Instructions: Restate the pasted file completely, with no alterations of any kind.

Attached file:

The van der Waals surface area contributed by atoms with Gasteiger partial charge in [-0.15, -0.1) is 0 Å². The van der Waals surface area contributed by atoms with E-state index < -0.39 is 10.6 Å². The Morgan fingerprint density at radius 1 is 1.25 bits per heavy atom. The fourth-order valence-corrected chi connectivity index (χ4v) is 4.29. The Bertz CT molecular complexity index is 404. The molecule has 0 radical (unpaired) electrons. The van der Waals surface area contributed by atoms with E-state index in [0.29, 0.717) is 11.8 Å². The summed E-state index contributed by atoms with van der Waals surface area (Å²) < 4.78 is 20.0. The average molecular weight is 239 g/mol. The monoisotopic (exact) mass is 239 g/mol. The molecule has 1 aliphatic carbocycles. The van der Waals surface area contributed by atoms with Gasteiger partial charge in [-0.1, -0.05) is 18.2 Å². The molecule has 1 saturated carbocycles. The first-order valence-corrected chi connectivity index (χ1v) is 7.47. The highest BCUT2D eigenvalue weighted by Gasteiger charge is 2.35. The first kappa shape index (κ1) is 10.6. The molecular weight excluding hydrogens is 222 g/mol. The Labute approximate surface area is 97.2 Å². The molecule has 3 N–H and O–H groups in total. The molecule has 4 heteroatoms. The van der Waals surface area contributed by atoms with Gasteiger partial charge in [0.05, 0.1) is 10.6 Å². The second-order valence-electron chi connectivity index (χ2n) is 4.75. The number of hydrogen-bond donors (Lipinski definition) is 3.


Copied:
The van der Waals surface area contributed by atoms with Gasteiger partial charge in [-0.15, -0.1) is 0 Å². The van der Waals surface area contributed by atoms with E-state index < -0.39 is 10.6 Å². The Morgan fingerprint density at radius 1 is 1.25 bits per heavy atom. The fourth-order valence-corrected chi connectivity index (χ4v) is 4.29. The Bertz CT molecular complexity index is 404. The molecule has 0 radical (unpaired) electrons. The van der Waals surface area contributed by atoms with E-state index in [0.29, 0.717) is 11.8 Å². The summed E-state index contributed by atoms with van der Waals surface area (Å²) < 4.78 is 20.0. The average molecular weight is 239 g/mol. The monoisotopic (exact) mass is 239 g/mol. The molecule has 1 aliphatic carbocycles. The van der Waals surface area contributed by atoms with Gasteiger partial charge in [-0.1, -0.05) is 18.2 Å². The molecule has 1 saturated carbocycles. The first-order valence-corrected chi connectivity index (χ1v) is 7.47. The highest BCUT2D eigenvalue weighted by Gasteiger charge is 2.35. The first kappa shape index (κ1) is 10.6. The molecular weight excluding hydrogens is 222 g/mol. The Labute approximate surface area is 97.2 Å². The molecule has 3 N–H and O–H groups in total. The molecule has 4 heteroatoms. The van der Waals surface area contributed by atoms with Gasteiger partial charge in [0.05, 0.1) is 10.6 Å². The second-order valence-electron chi connectivity index (χ2n) is 4.75. The number of hydrogen-bond donors (Lipinski definition) is 3.